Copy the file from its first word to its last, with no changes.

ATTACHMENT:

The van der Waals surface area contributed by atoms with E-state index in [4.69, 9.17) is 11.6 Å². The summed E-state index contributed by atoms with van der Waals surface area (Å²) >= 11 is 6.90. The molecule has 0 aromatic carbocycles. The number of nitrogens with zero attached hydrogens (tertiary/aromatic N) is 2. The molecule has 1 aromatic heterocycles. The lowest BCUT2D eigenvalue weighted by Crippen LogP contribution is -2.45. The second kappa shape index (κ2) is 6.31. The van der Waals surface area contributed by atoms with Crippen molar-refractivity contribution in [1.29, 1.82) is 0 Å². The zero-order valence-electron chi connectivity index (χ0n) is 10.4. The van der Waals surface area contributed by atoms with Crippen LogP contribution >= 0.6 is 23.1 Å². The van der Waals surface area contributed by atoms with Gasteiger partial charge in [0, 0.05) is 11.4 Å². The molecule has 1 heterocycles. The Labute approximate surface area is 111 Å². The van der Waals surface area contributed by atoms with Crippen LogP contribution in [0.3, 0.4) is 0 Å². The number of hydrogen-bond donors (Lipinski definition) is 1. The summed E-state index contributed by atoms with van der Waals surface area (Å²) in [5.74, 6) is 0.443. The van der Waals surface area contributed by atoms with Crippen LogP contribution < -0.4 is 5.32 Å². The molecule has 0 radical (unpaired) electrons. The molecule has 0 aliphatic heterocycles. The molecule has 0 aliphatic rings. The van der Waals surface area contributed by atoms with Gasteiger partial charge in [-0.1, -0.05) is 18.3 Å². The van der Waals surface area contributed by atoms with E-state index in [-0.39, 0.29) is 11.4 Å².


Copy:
The van der Waals surface area contributed by atoms with E-state index in [4.69, 9.17) is 11.6 Å². The summed E-state index contributed by atoms with van der Waals surface area (Å²) >= 11 is 6.90. The molecule has 0 aromatic carbocycles. The number of nitrogens with zero attached hydrogens (tertiary/aromatic N) is 2. The molecule has 1 aromatic heterocycles. The lowest BCUT2D eigenvalue weighted by Crippen LogP contribution is -2.45. The second kappa shape index (κ2) is 6.31. The van der Waals surface area contributed by atoms with Crippen molar-refractivity contribution in [1.29, 1.82) is 0 Å². The zero-order valence-electron chi connectivity index (χ0n) is 10.4. The van der Waals surface area contributed by atoms with Crippen LogP contribution >= 0.6 is 23.1 Å². The van der Waals surface area contributed by atoms with Gasteiger partial charge in [0, 0.05) is 11.4 Å². The molecule has 1 heterocycles. The Labute approximate surface area is 111 Å². The van der Waals surface area contributed by atoms with Crippen LogP contribution in [0.3, 0.4) is 0 Å². The number of hydrogen-bond donors (Lipinski definition) is 1. The summed E-state index contributed by atoms with van der Waals surface area (Å²) in [5.74, 6) is 0.443. The van der Waals surface area contributed by atoms with Crippen LogP contribution < -0.4 is 5.32 Å². The molecule has 0 radical (unpaired) electrons. The molecule has 0 aliphatic heterocycles. The molecule has 0 aliphatic rings. The van der Waals surface area contributed by atoms with Gasteiger partial charge in [-0.1, -0.05) is 18.3 Å². The van der Waals surface area contributed by atoms with E-state index in [-0.39, 0.29) is 11.4 Å².